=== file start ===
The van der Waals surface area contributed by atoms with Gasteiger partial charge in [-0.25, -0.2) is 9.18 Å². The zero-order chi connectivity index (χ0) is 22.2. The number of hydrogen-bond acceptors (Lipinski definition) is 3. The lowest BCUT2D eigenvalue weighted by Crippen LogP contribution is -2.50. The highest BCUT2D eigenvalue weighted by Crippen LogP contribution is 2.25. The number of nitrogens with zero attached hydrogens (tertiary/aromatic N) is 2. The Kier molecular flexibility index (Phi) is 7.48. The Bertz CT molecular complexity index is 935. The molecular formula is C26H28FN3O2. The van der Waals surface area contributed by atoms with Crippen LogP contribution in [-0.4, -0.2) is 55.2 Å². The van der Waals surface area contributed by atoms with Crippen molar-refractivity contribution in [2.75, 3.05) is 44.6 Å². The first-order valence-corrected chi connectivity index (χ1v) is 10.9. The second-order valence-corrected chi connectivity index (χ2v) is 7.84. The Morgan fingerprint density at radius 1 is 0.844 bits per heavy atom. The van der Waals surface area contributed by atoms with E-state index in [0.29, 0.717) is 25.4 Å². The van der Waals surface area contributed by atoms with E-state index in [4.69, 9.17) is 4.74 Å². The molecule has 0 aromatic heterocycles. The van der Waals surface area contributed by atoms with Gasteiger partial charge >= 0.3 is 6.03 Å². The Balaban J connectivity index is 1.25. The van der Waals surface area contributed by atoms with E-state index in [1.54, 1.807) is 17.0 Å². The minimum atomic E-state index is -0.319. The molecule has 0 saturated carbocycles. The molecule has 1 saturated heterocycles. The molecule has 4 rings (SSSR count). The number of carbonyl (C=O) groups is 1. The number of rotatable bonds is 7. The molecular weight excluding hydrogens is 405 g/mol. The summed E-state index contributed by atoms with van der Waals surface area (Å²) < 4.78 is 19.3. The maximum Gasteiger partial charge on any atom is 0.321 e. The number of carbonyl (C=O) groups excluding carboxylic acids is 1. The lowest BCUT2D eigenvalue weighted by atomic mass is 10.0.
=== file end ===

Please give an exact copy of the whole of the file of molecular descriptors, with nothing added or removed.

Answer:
The van der Waals surface area contributed by atoms with Gasteiger partial charge in [-0.25, -0.2) is 9.18 Å². The zero-order chi connectivity index (χ0) is 22.2. The number of hydrogen-bond acceptors (Lipinski definition) is 3. The lowest BCUT2D eigenvalue weighted by Crippen LogP contribution is -2.50. The highest BCUT2D eigenvalue weighted by Crippen LogP contribution is 2.25. The number of nitrogens with zero attached hydrogens (tertiary/aromatic N) is 2. The Kier molecular flexibility index (Phi) is 7.48. The Bertz CT molecular complexity index is 935. The molecular formula is C26H28FN3O2. The van der Waals surface area contributed by atoms with Crippen LogP contribution in [-0.4, -0.2) is 55.2 Å². The van der Waals surface area contributed by atoms with Crippen molar-refractivity contribution in [2.75, 3.05) is 44.6 Å². The first-order valence-corrected chi connectivity index (χ1v) is 10.9. The second-order valence-corrected chi connectivity index (χ2v) is 7.84. The Morgan fingerprint density at radius 1 is 0.844 bits per heavy atom. The van der Waals surface area contributed by atoms with E-state index in [0.29, 0.717) is 25.4 Å². The van der Waals surface area contributed by atoms with E-state index in [4.69, 9.17) is 4.74 Å². The molecule has 0 aromatic heterocycles. The van der Waals surface area contributed by atoms with Gasteiger partial charge >= 0.3 is 6.03 Å². The Balaban J connectivity index is 1.25. The van der Waals surface area contributed by atoms with E-state index in [1.54, 1.807) is 17.0 Å². The minimum atomic E-state index is -0.319. The molecule has 0 saturated carbocycles. The molecule has 1 saturated heterocycles. The molecule has 4 rings (SSSR count). The number of carbonyl (C=O) groups is 1. The number of rotatable bonds is 7. The molecular weight excluding hydrogens is 405 g/mol. The summed E-state index contributed by atoms with van der Waals surface area (Å²) < 4.78 is 19.3. The maximum Gasteiger partial charge on any atom is 0.321 e. The number of carbonyl (C=O) groups excluding carboxylic acids is 1. The lowest BCUT2D eigenvalue weighted by atomic mass is 10.0.